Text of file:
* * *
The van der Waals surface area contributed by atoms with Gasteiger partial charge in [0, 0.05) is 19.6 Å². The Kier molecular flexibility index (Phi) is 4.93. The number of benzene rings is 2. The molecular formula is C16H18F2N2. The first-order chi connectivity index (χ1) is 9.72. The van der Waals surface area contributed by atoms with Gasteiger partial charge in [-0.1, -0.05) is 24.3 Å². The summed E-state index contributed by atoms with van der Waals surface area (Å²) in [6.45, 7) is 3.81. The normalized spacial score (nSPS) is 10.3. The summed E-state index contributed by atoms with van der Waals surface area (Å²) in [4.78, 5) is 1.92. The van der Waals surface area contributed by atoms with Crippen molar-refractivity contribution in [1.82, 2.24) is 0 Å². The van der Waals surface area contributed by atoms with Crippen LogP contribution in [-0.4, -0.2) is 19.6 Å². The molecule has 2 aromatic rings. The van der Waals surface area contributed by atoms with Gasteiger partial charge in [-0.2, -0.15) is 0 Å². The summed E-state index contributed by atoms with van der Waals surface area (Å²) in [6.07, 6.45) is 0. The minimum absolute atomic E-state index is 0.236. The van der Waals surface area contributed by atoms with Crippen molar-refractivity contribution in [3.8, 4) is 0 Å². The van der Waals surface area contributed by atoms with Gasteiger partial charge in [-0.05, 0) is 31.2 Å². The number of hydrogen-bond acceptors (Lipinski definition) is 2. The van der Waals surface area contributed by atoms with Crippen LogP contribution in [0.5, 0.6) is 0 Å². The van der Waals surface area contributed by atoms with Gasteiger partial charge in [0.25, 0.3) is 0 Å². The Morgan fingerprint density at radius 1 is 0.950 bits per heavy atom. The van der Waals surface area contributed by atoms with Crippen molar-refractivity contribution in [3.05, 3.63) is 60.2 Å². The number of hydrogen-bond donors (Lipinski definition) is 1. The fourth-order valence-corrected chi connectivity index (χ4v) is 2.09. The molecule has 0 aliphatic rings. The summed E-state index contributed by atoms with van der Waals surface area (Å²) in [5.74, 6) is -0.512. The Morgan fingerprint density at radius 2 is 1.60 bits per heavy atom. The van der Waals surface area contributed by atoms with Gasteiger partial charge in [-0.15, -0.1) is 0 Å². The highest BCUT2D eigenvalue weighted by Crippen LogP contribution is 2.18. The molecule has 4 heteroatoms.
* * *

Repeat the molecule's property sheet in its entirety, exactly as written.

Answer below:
The van der Waals surface area contributed by atoms with Gasteiger partial charge in [0, 0.05) is 19.6 Å². The Kier molecular flexibility index (Phi) is 4.93. The number of benzene rings is 2. The molecular formula is C16H18F2N2. The first-order chi connectivity index (χ1) is 9.72. The van der Waals surface area contributed by atoms with Gasteiger partial charge in [-0.1, -0.05) is 24.3 Å². The summed E-state index contributed by atoms with van der Waals surface area (Å²) in [6.45, 7) is 3.81. The normalized spacial score (nSPS) is 10.3. The summed E-state index contributed by atoms with van der Waals surface area (Å²) in [4.78, 5) is 1.92. The van der Waals surface area contributed by atoms with Crippen molar-refractivity contribution in [1.82, 2.24) is 0 Å². The van der Waals surface area contributed by atoms with Crippen LogP contribution in [-0.4, -0.2) is 19.6 Å². The molecule has 2 aromatic rings. The van der Waals surface area contributed by atoms with Gasteiger partial charge in [-0.2, -0.15) is 0 Å². The summed E-state index contributed by atoms with van der Waals surface area (Å²) in [6.07, 6.45) is 0. The minimum absolute atomic E-state index is 0.236. The van der Waals surface area contributed by atoms with Crippen molar-refractivity contribution in [3.8, 4) is 0 Å². The van der Waals surface area contributed by atoms with Gasteiger partial charge in [-0.05, 0) is 31.2 Å². The number of hydrogen-bond acceptors (Lipinski definition) is 2. The van der Waals surface area contributed by atoms with Crippen LogP contribution in [0.5, 0.6) is 0 Å². The van der Waals surface area contributed by atoms with Gasteiger partial charge in [0.25, 0.3) is 0 Å². The Morgan fingerprint density at radius 1 is 0.950 bits per heavy atom. The van der Waals surface area contributed by atoms with Crippen molar-refractivity contribution in [3.05, 3.63) is 60.2 Å². The number of hydrogen-bond donors (Lipinski definition) is 1. The fourth-order valence-corrected chi connectivity index (χ4v) is 2.09. The molecule has 0 aliphatic rings. The summed E-state index contributed by atoms with van der Waals surface area (Å²) in [5.74, 6) is -0.512. The Morgan fingerprint density at radius 2 is 1.60 bits per heavy atom. The van der Waals surface area contributed by atoms with Gasteiger partial charge in [-0.15, -0.1) is 0 Å². The highest BCUT2D eigenvalue weighted by Crippen LogP contribution is 2.18. The molecule has 4 heteroatoms.